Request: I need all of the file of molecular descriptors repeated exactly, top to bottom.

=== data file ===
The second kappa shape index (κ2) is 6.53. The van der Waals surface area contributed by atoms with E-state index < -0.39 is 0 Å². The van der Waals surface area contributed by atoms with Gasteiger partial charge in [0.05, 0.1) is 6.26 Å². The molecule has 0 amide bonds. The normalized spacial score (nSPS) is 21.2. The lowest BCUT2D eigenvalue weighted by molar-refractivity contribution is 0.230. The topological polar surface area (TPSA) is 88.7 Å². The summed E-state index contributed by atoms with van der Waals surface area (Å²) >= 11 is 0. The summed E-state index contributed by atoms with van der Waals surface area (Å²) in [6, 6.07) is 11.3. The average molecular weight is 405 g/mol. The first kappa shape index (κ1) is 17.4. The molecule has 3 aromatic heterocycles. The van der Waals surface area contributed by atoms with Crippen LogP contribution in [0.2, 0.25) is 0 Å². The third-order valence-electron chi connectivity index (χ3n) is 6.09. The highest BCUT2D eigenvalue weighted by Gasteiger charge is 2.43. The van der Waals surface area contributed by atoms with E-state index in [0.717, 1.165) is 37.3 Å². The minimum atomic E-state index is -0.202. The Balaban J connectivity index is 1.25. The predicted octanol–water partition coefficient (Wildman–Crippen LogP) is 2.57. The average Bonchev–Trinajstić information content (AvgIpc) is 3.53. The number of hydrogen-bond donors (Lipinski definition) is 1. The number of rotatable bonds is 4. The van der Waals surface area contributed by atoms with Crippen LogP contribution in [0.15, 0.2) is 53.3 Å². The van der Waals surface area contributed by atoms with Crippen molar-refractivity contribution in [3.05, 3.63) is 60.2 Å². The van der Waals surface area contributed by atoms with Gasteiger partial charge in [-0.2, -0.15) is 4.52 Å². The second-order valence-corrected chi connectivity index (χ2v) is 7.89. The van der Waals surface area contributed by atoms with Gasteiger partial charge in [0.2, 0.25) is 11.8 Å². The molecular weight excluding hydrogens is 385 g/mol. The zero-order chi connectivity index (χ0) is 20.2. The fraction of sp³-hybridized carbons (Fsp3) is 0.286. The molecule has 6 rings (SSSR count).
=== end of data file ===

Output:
The second kappa shape index (κ2) is 6.53. The van der Waals surface area contributed by atoms with E-state index < -0.39 is 0 Å². The van der Waals surface area contributed by atoms with Gasteiger partial charge in [0.05, 0.1) is 6.26 Å². The molecule has 0 amide bonds. The normalized spacial score (nSPS) is 21.2. The lowest BCUT2D eigenvalue weighted by molar-refractivity contribution is 0.230. The topological polar surface area (TPSA) is 88.7 Å². The summed E-state index contributed by atoms with van der Waals surface area (Å²) >= 11 is 0. The summed E-state index contributed by atoms with van der Waals surface area (Å²) in [6, 6.07) is 11.3. The average molecular weight is 405 g/mol. The first kappa shape index (κ1) is 17.4. The molecule has 3 aromatic heterocycles. The van der Waals surface area contributed by atoms with Crippen LogP contribution in [0.2, 0.25) is 0 Å². The third-order valence-electron chi connectivity index (χ3n) is 6.09. The highest BCUT2D eigenvalue weighted by Gasteiger charge is 2.43. The van der Waals surface area contributed by atoms with E-state index in [0.717, 1.165) is 37.3 Å². The minimum atomic E-state index is -0.202. The Balaban J connectivity index is 1.25. The predicted octanol–water partition coefficient (Wildman–Crippen LogP) is 2.57. The average Bonchev–Trinajstić information content (AvgIpc) is 3.53. The number of hydrogen-bond donors (Lipinski definition) is 1. The number of rotatable bonds is 4. The van der Waals surface area contributed by atoms with Crippen LogP contribution in [0.15, 0.2) is 53.3 Å². The van der Waals surface area contributed by atoms with Crippen molar-refractivity contribution in [3.05, 3.63) is 60.2 Å². The van der Waals surface area contributed by atoms with Gasteiger partial charge in [-0.2, -0.15) is 4.52 Å². The second-order valence-corrected chi connectivity index (χ2v) is 7.89. The van der Waals surface area contributed by atoms with Gasteiger partial charge in [0.2, 0.25) is 11.8 Å². The molecular weight excluding hydrogens is 385 g/mol. The zero-order chi connectivity index (χ0) is 20.2. The fraction of sp³-hybridized carbons (Fsp3) is 0.286. The molecule has 6 rings (SSSR count).